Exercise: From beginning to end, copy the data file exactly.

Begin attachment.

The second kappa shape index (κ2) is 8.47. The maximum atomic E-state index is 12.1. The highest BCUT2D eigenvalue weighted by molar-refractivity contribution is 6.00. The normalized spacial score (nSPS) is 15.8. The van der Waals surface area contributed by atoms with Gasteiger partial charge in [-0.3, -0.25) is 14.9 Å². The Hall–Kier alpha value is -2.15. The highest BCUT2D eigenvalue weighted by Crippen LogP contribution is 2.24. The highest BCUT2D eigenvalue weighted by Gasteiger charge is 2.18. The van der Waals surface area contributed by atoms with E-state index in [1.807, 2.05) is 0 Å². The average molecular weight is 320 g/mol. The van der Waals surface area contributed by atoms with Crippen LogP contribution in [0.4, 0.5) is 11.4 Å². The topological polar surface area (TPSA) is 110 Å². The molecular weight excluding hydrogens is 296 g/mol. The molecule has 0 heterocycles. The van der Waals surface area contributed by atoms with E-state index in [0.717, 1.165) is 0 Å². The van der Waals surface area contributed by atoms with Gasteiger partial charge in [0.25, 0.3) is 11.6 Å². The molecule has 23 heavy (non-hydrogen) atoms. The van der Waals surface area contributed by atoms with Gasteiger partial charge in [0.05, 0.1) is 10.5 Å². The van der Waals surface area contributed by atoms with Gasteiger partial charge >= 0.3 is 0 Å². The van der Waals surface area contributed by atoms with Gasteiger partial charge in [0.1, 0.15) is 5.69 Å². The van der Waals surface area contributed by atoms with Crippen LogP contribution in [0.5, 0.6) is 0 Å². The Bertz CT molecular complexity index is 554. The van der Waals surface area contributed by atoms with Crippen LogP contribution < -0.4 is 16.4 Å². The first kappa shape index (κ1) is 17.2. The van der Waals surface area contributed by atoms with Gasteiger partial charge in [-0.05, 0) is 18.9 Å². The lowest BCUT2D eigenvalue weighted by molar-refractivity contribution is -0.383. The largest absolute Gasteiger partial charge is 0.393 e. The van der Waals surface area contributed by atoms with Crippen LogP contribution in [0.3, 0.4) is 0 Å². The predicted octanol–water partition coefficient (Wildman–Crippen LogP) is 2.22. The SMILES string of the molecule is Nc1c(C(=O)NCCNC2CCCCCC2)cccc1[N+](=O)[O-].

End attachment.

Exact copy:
The second kappa shape index (κ2) is 8.47. The maximum atomic E-state index is 12.1. The highest BCUT2D eigenvalue weighted by molar-refractivity contribution is 6.00. The normalized spacial score (nSPS) is 15.8. The van der Waals surface area contributed by atoms with Gasteiger partial charge in [-0.3, -0.25) is 14.9 Å². The Hall–Kier alpha value is -2.15. The highest BCUT2D eigenvalue weighted by Crippen LogP contribution is 2.24. The highest BCUT2D eigenvalue weighted by Gasteiger charge is 2.18. The van der Waals surface area contributed by atoms with E-state index in [1.807, 2.05) is 0 Å². The average molecular weight is 320 g/mol. The van der Waals surface area contributed by atoms with Crippen LogP contribution in [0.4, 0.5) is 11.4 Å². The topological polar surface area (TPSA) is 110 Å². The molecular weight excluding hydrogens is 296 g/mol. The molecule has 0 heterocycles. The van der Waals surface area contributed by atoms with E-state index in [0.717, 1.165) is 0 Å². The van der Waals surface area contributed by atoms with Gasteiger partial charge in [0.25, 0.3) is 11.6 Å². The molecule has 23 heavy (non-hydrogen) atoms. The van der Waals surface area contributed by atoms with Gasteiger partial charge in [0.05, 0.1) is 10.5 Å². The van der Waals surface area contributed by atoms with Gasteiger partial charge >= 0.3 is 0 Å². The van der Waals surface area contributed by atoms with Gasteiger partial charge in [0.1, 0.15) is 5.69 Å². The van der Waals surface area contributed by atoms with Crippen LogP contribution in [0.5, 0.6) is 0 Å². The Bertz CT molecular complexity index is 554. The van der Waals surface area contributed by atoms with Crippen LogP contribution < -0.4 is 16.4 Å². The first kappa shape index (κ1) is 17.2. The van der Waals surface area contributed by atoms with Gasteiger partial charge in [-0.05, 0) is 18.9 Å². The lowest BCUT2D eigenvalue weighted by molar-refractivity contribution is -0.383. The largest absolute Gasteiger partial charge is 0.393 e. The van der Waals surface area contributed by atoms with Crippen LogP contribution in [0.3, 0.4) is 0 Å². The predicted octanol–water partition coefficient (Wildman–Crippen LogP) is 2.22. The SMILES string of the molecule is Nc1c(C(=O)NCCNC2CCCCCC2)cccc1[N+](=O)[O-].